|Here's an interesting dilemma (at least in the way it is portrayed by Britain's liberal Guardian newspaper): BYU's World Family Policy Center, in an effort to build an international coalition of "pro-family" organisations and governments, has made some unsavoury friends.|
Chief among them are Sheikh Yusuf al-Qaradawi, a controversial Islamic scholar who apparently "approves of wife-beating" and believes that it is a religious duty for Iraqis to "resist the invaders", and Mahathir Mohamad, the dictatorial former prime minister of Malaysia who sacked and jailed his deputy for alleged homosexuality. In the words of the Guardian, "the United States (read: wacky Christians) now sits in the religious camp alongside the Islamic regimes: not so much a clash of civilisations, more an alliance of fundamentalisms."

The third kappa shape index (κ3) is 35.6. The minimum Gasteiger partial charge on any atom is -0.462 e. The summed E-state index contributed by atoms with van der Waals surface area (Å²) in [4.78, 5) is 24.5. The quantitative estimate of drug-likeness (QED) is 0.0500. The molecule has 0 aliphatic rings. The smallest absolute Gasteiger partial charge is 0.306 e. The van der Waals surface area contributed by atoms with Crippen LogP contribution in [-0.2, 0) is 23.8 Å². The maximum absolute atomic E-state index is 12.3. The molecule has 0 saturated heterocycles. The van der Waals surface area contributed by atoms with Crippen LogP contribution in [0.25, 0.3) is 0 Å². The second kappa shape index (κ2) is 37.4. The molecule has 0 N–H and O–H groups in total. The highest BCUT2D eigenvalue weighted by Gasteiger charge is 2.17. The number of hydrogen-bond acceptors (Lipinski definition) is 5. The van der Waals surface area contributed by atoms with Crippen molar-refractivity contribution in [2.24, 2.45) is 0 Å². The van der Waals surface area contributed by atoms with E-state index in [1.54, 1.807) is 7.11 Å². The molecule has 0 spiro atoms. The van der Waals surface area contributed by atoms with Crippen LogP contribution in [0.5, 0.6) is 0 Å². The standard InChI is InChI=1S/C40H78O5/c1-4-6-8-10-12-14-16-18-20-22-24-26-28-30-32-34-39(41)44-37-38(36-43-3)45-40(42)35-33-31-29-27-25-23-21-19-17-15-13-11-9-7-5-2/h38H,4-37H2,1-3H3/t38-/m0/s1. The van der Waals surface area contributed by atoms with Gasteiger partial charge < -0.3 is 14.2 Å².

I'm not sure what to make of this. Whilst one can certainly team-up with an otherwise dodgy character if it will serve some common good, should BYU be more circumspect in the friends it chooses? Admittedly, this is an issue that needs more information than a Guardian article can provide. I shall endeavour to get the World Family Policy Center angle.